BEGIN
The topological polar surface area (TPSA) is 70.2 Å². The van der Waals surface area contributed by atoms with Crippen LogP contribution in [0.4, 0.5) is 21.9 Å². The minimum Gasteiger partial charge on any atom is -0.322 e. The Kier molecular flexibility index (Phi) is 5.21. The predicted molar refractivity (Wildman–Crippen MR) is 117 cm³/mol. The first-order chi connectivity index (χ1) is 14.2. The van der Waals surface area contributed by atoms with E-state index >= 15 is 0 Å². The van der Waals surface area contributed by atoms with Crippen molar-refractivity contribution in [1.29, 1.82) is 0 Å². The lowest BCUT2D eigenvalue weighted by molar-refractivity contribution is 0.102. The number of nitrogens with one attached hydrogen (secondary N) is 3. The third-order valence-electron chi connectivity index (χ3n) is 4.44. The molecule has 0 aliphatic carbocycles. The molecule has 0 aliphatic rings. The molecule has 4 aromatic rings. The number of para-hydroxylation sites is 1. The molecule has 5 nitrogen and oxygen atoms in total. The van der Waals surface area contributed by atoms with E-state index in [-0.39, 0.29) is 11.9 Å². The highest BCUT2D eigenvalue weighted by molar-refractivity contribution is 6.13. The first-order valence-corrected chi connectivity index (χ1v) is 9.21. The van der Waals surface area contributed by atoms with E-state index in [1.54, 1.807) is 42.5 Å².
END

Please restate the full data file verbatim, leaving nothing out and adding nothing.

The topological polar surface area (TPSA) is 70.2 Å². The van der Waals surface area contributed by atoms with Crippen LogP contribution in [0.4, 0.5) is 21.9 Å². The minimum Gasteiger partial charge on any atom is -0.322 e. The Kier molecular flexibility index (Phi) is 5.21. The predicted molar refractivity (Wildman–Crippen MR) is 117 cm³/mol. The first-order chi connectivity index (χ1) is 14.2. The van der Waals surface area contributed by atoms with E-state index >= 15 is 0 Å². The van der Waals surface area contributed by atoms with Crippen molar-refractivity contribution in [1.29, 1.82) is 0 Å². The lowest BCUT2D eigenvalue weighted by molar-refractivity contribution is 0.102. The number of nitrogens with one attached hydrogen (secondary N) is 3. The third-order valence-electron chi connectivity index (χ3n) is 4.44. The molecule has 0 aliphatic carbocycles. The molecule has 0 aliphatic rings. The molecule has 4 aromatic rings. The number of para-hydroxylation sites is 1. The molecule has 5 nitrogen and oxygen atoms in total. The van der Waals surface area contributed by atoms with E-state index in [-0.39, 0.29) is 11.9 Å². The highest BCUT2D eigenvalue weighted by molar-refractivity contribution is 6.13. The first-order valence-corrected chi connectivity index (χ1v) is 9.21. The van der Waals surface area contributed by atoms with E-state index in [1.54, 1.807) is 42.5 Å².